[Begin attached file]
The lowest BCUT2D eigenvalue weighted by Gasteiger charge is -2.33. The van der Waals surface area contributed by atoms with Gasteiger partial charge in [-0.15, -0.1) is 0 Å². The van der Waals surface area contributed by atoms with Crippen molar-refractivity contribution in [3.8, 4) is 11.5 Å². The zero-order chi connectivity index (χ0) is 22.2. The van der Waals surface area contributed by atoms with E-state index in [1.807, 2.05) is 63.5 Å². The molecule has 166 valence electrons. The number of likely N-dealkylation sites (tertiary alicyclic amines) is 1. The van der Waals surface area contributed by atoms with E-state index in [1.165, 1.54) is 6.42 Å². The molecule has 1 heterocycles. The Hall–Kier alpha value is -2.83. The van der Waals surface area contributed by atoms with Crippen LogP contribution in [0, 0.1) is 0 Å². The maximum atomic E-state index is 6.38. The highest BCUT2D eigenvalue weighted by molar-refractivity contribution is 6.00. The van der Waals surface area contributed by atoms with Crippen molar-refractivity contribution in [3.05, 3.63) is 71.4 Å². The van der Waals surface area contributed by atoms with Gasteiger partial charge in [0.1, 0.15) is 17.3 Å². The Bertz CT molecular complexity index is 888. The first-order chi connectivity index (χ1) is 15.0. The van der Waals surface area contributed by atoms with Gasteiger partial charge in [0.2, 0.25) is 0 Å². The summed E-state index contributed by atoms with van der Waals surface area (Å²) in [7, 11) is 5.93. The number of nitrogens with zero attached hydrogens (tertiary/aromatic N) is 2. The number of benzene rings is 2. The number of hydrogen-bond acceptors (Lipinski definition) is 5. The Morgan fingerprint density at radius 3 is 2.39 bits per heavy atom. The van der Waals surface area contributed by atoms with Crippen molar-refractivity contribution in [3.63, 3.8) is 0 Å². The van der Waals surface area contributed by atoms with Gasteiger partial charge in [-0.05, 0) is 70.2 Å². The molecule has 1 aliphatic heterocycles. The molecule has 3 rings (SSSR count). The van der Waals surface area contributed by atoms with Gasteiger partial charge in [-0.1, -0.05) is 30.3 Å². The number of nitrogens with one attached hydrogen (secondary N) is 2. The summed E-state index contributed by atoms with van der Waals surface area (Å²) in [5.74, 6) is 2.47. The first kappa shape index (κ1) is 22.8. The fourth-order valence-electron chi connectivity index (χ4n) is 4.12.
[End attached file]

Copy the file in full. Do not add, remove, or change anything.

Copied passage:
The lowest BCUT2D eigenvalue weighted by Gasteiger charge is -2.33. The van der Waals surface area contributed by atoms with Gasteiger partial charge in [-0.15, -0.1) is 0 Å². The van der Waals surface area contributed by atoms with Crippen molar-refractivity contribution in [3.8, 4) is 11.5 Å². The zero-order chi connectivity index (χ0) is 22.2. The van der Waals surface area contributed by atoms with E-state index in [1.807, 2.05) is 63.5 Å². The molecule has 166 valence electrons. The number of likely N-dealkylation sites (tertiary alicyclic amines) is 1. The van der Waals surface area contributed by atoms with E-state index in [1.165, 1.54) is 6.42 Å². The molecule has 1 heterocycles. The Hall–Kier alpha value is -2.83. The van der Waals surface area contributed by atoms with Crippen LogP contribution in [0, 0.1) is 0 Å². The maximum atomic E-state index is 6.38. The highest BCUT2D eigenvalue weighted by molar-refractivity contribution is 6.00. The van der Waals surface area contributed by atoms with Crippen molar-refractivity contribution in [3.05, 3.63) is 71.4 Å². The van der Waals surface area contributed by atoms with Gasteiger partial charge in [0.1, 0.15) is 17.3 Å². The Bertz CT molecular complexity index is 888. The first-order chi connectivity index (χ1) is 15.0. The van der Waals surface area contributed by atoms with Gasteiger partial charge in [0.2, 0.25) is 0 Å². The summed E-state index contributed by atoms with van der Waals surface area (Å²) in [7, 11) is 5.93. The number of nitrogens with zero attached hydrogens (tertiary/aromatic N) is 2. The number of benzene rings is 2. The number of hydrogen-bond acceptors (Lipinski definition) is 5. The Morgan fingerprint density at radius 3 is 2.39 bits per heavy atom. The van der Waals surface area contributed by atoms with Crippen molar-refractivity contribution in [3.63, 3.8) is 0 Å². The van der Waals surface area contributed by atoms with Gasteiger partial charge in [-0.05, 0) is 70.2 Å². The molecule has 1 aliphatic heterocycles. The molecule has 3 rings (SSSR count). The van der Waals surface area contributed by atoms with Gasteiger partial charge in [-0.1, -0.05) is 30.3 Å². The number of nitrogens with one attached hydrogen (secondary N) is 2. The summed E-state index contributed by atoms with van der Waals surface area (Å²) in [5.74, 6) is 2.47. The first kappa shape index (κ1) is 22.8. The fourth-order valence-electron chi connectivity index (χ4n) is 4.12.